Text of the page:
Wednesday, March 6, 2013

No snow days in Costa Rica

Hummingbirds were probably my favorite thing to photograph in Costa Rica.  Savegre had a few feeders, but there was also a bottlebrush plant in full bloom close to the main lodge that I spent a decent amount of time standing next to.

Green Violet-ears remained common.
That was probably the best natural feeding hummer shot that I've taken, the next one is in sun but I had to do a bit of post-processing work on the exposure.

This is White-throated Mountain-gem.
Apparently the previous name was "Gray-tailed."

The female Mountain-gems had very Lucifer-like bright buffy-colored underparts.
The hummer in the foreground is Stripe-tailed Hummingbird, another bird that was clearly named originally based on a dead bird held belly up in the hand.  "Stripe-winged" would make a lot more sense to observers in life.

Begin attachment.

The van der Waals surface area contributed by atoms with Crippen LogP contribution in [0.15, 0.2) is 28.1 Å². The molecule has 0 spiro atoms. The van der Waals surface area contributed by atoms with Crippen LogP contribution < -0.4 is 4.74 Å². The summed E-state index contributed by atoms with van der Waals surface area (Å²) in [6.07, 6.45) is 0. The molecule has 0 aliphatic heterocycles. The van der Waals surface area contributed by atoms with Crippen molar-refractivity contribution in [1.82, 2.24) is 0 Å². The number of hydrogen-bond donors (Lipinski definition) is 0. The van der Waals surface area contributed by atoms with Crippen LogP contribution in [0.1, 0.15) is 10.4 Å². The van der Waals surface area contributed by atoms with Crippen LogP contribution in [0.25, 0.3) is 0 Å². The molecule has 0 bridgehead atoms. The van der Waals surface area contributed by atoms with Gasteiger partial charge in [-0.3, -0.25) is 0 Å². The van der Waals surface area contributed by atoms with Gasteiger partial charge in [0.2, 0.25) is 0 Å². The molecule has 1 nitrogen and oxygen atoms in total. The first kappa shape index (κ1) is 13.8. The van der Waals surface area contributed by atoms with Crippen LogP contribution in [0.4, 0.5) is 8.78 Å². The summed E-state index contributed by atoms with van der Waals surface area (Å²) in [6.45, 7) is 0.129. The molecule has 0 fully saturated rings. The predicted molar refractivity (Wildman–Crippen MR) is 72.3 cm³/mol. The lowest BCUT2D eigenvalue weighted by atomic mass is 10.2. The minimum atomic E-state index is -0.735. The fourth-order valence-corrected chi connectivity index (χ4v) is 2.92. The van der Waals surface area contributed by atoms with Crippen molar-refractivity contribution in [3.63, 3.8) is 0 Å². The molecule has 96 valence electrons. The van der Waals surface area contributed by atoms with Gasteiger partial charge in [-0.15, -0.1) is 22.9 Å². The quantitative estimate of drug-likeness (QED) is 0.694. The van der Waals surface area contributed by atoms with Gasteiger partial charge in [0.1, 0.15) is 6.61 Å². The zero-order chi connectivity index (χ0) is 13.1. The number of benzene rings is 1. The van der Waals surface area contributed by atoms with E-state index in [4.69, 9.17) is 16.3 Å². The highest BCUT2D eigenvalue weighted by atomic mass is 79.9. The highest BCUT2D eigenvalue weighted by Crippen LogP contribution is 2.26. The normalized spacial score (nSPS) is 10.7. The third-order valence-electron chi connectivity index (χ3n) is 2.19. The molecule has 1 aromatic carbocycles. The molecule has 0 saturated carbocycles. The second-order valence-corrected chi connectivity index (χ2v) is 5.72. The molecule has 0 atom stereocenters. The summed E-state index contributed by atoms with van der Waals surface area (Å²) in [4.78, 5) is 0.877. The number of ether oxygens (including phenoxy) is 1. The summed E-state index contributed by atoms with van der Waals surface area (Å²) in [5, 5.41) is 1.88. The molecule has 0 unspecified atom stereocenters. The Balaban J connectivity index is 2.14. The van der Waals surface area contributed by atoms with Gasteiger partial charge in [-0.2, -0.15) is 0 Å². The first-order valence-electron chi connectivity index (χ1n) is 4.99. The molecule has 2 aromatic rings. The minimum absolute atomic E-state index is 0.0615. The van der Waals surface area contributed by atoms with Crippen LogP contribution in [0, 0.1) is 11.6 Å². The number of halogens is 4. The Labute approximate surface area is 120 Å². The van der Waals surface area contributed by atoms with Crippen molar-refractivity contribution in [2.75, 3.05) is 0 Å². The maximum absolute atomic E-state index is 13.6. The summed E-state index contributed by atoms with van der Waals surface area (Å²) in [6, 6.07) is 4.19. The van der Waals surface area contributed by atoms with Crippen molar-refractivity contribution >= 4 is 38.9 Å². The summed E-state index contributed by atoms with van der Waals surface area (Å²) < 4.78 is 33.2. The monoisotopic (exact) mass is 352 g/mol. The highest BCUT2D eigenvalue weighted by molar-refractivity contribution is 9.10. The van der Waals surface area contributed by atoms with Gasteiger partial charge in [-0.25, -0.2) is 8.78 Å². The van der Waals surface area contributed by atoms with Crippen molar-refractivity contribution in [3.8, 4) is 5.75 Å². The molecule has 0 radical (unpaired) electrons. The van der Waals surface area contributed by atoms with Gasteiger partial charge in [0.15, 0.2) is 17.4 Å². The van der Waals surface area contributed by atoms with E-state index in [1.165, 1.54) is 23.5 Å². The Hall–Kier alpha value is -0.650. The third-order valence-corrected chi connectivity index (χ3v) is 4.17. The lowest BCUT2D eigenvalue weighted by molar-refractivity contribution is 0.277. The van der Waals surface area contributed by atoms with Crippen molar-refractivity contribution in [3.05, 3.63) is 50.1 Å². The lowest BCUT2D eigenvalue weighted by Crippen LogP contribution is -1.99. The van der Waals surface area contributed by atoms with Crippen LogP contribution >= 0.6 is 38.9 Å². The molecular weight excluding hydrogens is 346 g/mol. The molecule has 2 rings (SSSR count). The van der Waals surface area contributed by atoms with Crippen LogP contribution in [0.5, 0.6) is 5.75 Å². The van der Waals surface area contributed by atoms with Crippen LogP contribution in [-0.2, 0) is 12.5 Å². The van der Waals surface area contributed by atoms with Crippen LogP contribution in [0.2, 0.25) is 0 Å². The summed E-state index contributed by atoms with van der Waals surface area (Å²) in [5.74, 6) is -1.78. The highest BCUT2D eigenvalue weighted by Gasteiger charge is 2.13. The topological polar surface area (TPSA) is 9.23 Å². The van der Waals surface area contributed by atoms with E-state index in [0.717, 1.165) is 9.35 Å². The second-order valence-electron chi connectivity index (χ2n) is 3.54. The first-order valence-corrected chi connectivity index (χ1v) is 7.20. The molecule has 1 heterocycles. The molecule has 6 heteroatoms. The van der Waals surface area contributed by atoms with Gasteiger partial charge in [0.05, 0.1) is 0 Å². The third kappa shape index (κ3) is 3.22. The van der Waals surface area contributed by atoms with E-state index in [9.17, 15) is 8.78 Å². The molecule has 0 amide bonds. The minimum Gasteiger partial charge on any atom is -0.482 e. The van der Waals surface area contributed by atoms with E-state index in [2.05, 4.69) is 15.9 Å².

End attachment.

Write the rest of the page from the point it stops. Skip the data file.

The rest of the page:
There were two small Selasphorus species.  Scintillant (here with Magnificent) is the 2nd (or 3rd?) smallest hummingbird in existance according to Steven.
Scintillant had an extensively rufous tail.


The very similar (though slightly larger) Volcano Hummingbird had much less.

Savegre certainly had the nicest weather while we were there.  Here all weather is dependent on the wind, in CR it is all dependent on which side of the mountain you're on and the elevation.  The central part of the country is shielded from moisture by the mountain ranges on the Caribbean and Pacific slope so these areas are generally clear.  The higher you go, obviously the cooler it is.  At Savegre it was mid 70's or low 80's during the day and 40's at night.  Our next stop was the Caribbean lowlands.  Being on the ocean side made for max humidity, the lowlands meant max temperature too.

1 comment:

Silly Putty said...

This is awesome Matt! I think Vervain Hummingbird of Jamaica is the 2nd smallest behind Bee Hummingbird, so I'd assume Scintillant Hummingbird must be at least third.